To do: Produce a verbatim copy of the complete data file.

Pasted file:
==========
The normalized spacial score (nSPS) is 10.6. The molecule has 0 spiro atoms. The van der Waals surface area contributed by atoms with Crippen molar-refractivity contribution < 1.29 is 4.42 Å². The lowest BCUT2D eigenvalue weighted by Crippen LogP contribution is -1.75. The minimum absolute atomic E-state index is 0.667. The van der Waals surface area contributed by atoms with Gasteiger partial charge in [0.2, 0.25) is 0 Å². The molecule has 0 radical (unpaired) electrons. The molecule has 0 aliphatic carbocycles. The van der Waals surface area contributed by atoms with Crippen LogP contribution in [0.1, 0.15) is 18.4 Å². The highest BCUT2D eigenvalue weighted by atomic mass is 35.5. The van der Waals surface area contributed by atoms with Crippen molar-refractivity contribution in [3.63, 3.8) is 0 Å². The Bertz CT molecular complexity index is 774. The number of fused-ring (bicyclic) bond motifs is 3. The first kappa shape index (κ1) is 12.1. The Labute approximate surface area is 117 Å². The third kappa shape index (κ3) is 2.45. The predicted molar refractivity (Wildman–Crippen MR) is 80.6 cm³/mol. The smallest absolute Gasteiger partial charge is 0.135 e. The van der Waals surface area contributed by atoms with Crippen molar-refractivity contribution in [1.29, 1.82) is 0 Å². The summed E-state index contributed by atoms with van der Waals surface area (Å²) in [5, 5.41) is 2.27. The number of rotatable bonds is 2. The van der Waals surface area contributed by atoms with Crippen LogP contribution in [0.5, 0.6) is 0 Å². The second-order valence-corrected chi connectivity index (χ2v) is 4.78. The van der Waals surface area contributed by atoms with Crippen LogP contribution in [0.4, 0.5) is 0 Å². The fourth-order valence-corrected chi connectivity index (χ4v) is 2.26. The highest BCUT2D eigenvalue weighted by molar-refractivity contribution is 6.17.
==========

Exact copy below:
The normalized spacial score (nSPS) is 10.6. The molecule has 0 spiro atoms. The van der Waals surface area contributed by atoms with Crippen molar-refractivity contribution < 1.29 is 4.42 Å². The lowest BCUT2D eigenvalue weighted by Crippen LogP contribution is -1.75. The minimum absolute atomic E-state index is 0.667. The van der Waals surface area contributed by atoms with Gasteiger partial charge in [0.2, 0.25) is 0 Å². The molecule has 0 radical (unpaired) electrons. The molecule has 0 aliphatic carbocycles. The van der Waals surface area contributed by atoms with Crippen LogP contribution in [0.1, 0.15) is 18.4 Å². The highest BCUT2D eigenvalue weighted by atomic mass is 35.5. The van der Waals surface area contributed by atoms with Crippen molar-refractivity contribution in [3.63, 3.8) is 0 Å². The Bertz CT molecular complexity index is 774. The number of fused-ring (bicyclic) bond motifs is 3. The first kappa shape index (κ1) is 12.1. The Labute approximate surface area is 117 Å². The third kappa shape index (κ3) is 2.45. The predicted molar refractivity (Wildman–Crippen MR) is 80.6 cm³/mol. The smallest absolute Gasteiger partial charge is 0.135 e. The van der Waals surface area contributed by atoms with Crippen molar-refractivity contribution in [1.29, 1.82) is 0 Å². The summed E-state index contributed by atoms with van der Waals surface area (Å²) in [5, 5.41) is 2.27. The number of rotatable bonds is 2. The van der Waals surface area contributed by atoms with Crippen LogP contribution in [0.5, 0.6) is 0 Å². The second-order valence-corrected chi connectivity index (χ2v) is 4.78. The van der Waals surface area contributed by atoms with Crippen LogP contribution in [0.4, 0.5) is 0 Å². The fourth-order valence-corrected chi connectivity index (χ4v) is 2.26. The highest BCUT2D eigenvalue weighted by molar-refractivity contribution is 6.17.